I was staying physically with my mom but in my mind I had wandered away from her. Far far away. To me she was someone who gave me instructions and I had to follow. Almost like a hostel warden. She did cuddle with me occasionally but by then I was least interested. The bridge was already built. And I was at the far end of it. Poor Mom didn’t even know that her child wasn’t the same anymore. Imagine how all those years could have been saved had I told her about my feelings right then or if she had spoken to me at length. Now when I share it with her she feels bad, so I don’t. 

These were small instances for big people, but for that five-year old, it meant a lot. I wanted to write it all to Dad, but I was scared of hurting Mom when she reads the letters. So I didn’t. Now I think I should have. I should have shared it all with someone, so my mother could get a hint of what I was going through. I regret this and so I share every possible thing that I learn from my parenting experience or others with as many as possible. Sharing is caring. And you never know who finds help in your experiences. So share you must. 

I try and express my love for the girls as much as possible. But I am sure they will have their own set of complaints against me. Every generation has its own book of complaints and regrets. All we can do is to do our best. 

So read, share and act, I will. Will you?

Let Them Speak Their Mind.

Picture Credit: Let’s Get Searchical

Let Them Ask…

Who did that?

What happened?

Where did it happen?

When did it happen?

Why did it happen?

How did it happen?

Yes. I am talking about children. Of all ages. Don’t just shut them away.

I hear complaints from a lot of parents that their child is not inquisitive. Or he/she doesn’t take initiative. What I have noticed in most of the cases including mine is that we do not allow them to talk. Yes, it is purely our mistake.

All fingers are not alike. All children are not the same. Some are born as risk-takers. Some are under-confident.

When a child asks repetitive questions, we tend to shoo them away either because we are tired of answering the same questions or we fear them to become rebels who question anything and everything. Isn’t that what we have grown up with? Were you allowed to ask questions, raise your doubts or voice your opinion as youngsters? I was not. Every time I opened my mouth to ask something, I remember being asked to shut up or being labeled a rebel. Either by my parents or by an elder in the family or by a teacher.

I shut myself up in my cocoon. But thanks to my habit of maintaining a journal, I did ask all the questions I had. I did raise all my doubts. I did voice my opinion. Of course, without an audience I did not receive any answers for most of them.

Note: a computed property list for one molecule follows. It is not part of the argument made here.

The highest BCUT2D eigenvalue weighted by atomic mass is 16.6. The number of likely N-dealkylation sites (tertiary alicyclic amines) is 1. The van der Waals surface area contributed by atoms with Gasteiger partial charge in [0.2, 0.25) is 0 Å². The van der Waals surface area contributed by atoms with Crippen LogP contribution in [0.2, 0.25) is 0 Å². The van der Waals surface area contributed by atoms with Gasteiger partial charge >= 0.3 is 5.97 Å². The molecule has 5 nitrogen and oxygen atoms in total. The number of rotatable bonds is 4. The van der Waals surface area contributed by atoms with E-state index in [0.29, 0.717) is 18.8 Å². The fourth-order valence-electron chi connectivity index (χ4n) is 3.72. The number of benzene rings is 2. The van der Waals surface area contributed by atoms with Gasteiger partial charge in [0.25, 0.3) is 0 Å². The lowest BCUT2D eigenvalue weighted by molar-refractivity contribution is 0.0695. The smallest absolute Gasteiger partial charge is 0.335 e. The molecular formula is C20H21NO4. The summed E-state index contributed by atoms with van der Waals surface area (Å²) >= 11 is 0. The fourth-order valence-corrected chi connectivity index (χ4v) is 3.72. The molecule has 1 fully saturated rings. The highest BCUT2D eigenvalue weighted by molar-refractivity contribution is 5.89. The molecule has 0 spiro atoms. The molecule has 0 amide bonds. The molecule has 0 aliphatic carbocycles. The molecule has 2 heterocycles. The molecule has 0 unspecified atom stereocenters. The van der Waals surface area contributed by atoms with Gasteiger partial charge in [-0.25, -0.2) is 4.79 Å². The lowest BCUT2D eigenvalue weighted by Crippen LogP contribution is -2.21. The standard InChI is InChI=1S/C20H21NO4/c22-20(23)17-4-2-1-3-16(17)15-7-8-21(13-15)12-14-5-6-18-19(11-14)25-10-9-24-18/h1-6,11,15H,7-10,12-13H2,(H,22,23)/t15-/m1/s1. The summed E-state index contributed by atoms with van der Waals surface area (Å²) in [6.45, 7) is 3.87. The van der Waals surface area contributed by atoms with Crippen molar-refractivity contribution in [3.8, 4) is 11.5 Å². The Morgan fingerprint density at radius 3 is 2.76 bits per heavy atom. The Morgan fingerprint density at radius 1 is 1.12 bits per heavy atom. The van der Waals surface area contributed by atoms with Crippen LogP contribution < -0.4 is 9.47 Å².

But there was just one person who I wish had more time to spend with me. Dad. He answered most of my queries. Silly or otherwise. I wrote to him almost everyday.  My letters reached him in bunches of seven to ten. The high cost of sending an Airmail was the reason. But Mom did sent him every single letter of mine. And she did let me maintain my privacy. She would never read them. And Dad took the time to carefully answer every single question of mine.

I asked Dad almost everything that I had in my mind. With him I never had to think twice before opening my mouth. You might not believe me if I tell you that it was my Dad who cleared most of my doubts about puberty and adolescence, even though Mom was the one physically available with me at all times. Mom did answer some of my queries. But I didn’t find any logic in many of them. Because she would tell me exactly what she had heard as a child. But Dad gave me logical answers. Many a times he asked me counter questions to help me find the answers myself.

So, why I sat up early in the morning and scribbled this post is because I read this piece of news the first thing in the morning.

Who is Shreya Singhal?

And in this article, the one major thing that caught my attention was this.

“We have always been very vocal in our family and encouraged our kids to do things they believe in,” said Shreya’s mother.

If this 21-year-old wasn’t allowed to discuss openly about her opinion with her family, if she wasn’t given complete support to try what she wanted to, Section 66A of the IT Act which vaguely prohibited us from freedom of speech, would not have been struck down.

It is very important to let our children be vocal. It helps them develop into responsible human beings. It helps them differentiate between right and wrong, what is justified and what is not justified. So while we try to educate them to be polite, mannered and disciplined, we should also let them speak their mind.

Remember, inventions wouldn’t have been possible without minds that questioned.